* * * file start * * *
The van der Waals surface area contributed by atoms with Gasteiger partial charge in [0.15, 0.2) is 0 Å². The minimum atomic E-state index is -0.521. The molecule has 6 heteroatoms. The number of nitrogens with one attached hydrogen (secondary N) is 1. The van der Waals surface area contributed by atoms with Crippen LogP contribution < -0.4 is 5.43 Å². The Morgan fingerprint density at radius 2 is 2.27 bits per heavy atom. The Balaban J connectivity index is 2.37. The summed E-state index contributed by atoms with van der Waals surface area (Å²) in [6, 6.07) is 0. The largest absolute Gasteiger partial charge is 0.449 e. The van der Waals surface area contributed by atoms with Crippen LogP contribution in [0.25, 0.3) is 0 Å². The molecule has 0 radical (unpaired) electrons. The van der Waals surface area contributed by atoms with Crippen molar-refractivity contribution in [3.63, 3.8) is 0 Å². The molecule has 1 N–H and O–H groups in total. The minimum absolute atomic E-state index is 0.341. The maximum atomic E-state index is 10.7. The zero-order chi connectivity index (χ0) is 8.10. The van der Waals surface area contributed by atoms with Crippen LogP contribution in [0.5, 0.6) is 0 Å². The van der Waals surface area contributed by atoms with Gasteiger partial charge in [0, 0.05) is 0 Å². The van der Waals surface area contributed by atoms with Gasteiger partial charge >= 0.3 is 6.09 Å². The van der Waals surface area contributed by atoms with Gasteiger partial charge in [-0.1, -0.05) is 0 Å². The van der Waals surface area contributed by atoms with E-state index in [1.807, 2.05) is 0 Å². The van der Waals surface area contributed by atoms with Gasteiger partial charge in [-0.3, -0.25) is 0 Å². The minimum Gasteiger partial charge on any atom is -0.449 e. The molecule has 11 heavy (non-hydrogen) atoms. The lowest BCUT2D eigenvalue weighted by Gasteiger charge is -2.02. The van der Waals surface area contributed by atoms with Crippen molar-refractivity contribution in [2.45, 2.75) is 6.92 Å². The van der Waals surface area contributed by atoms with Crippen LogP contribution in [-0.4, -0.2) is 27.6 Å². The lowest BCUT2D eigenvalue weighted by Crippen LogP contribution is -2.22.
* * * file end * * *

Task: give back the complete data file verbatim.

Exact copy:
The van der Waals surface area contributed by atoms with Gasteiger partial charge in [0.15, 0.2) is 0 Å². The minimum atomic E-state index is -0.521. The molecule has 6 heteroatoms. The number of nitrogens with one attached hydrogen (secondary N) is 1. The van der Waals surface area contributed by atoms with Crippen LogP contribution < -0.4 is 5.43 Å². The Morgan fingerprint density at radius 2 is 2.27 bits per heavy atom. The Balaban J connectivity index is 2.37. The summed E-state index contributed by atoms with van der Waals surface area (Å²) in [6, 6.07) is 0. The largest absolute Gasteiger partial charge is 0.449 e. The van der Waals surface area contributed by atoms with Crippen LogP contribution in [0.25, 0.3) is 0 Å². The molecule has 0 radical (unpaired) electrons. The van der Waals surface area contributed by atoms with Crippen molar-refractivity contribution in [3.63, 3.8) is 0 Å². The molecule has 1 N–H and O–H groups in total. The minimum absolute atomic E-state index is 0.341. The maximum atomic E-state index is 10.7. The zero-order chi connectivity index (χ0) is 8.10. The van der Waals surface area contributed by atoms with Crippen LogP contribution in [0.5, 0.6) is 0 Å². The van der Waals surface area contributed by atoms with Gasteiger partial charge in [0, 0.05) is 0 Å². The van der Waals surface area contributed by atoms with Gasteiger partial charge >= 0.3 is 6.09 Å². The van der Waals surface area contributed by atoms with Gasteiger partial charge in [-0.1, -0.05) is 0 Å². The van der Waals surface area contributed by atoms with E-state index in [1.807, 2.05) is 0 Å². The van der Waals surface area contributed by atoms with Gasteiger partial charge in [-0.3, -0.25) is 0 Å². The minimum Gasteiger partial charge on any atom is -0.449 e. The molecule has 11 heavy (non-hydrogen) atoms. The lowest BCUT2D eigenvalue weighted by Gasteiger charge is -2.02. The van der Waals surface area contributed by atoms with Crippen molar-refractivity contribution in [2.45, 2.75) is 6.92 Å². The van der Waals surface area contributed by atoms with Crippen LogP contribution in [-0.4, -0.2) is 27.6 Å². The lowest BCUT2D eigenvalue weighted by Crippen LogP contribution is -2.22.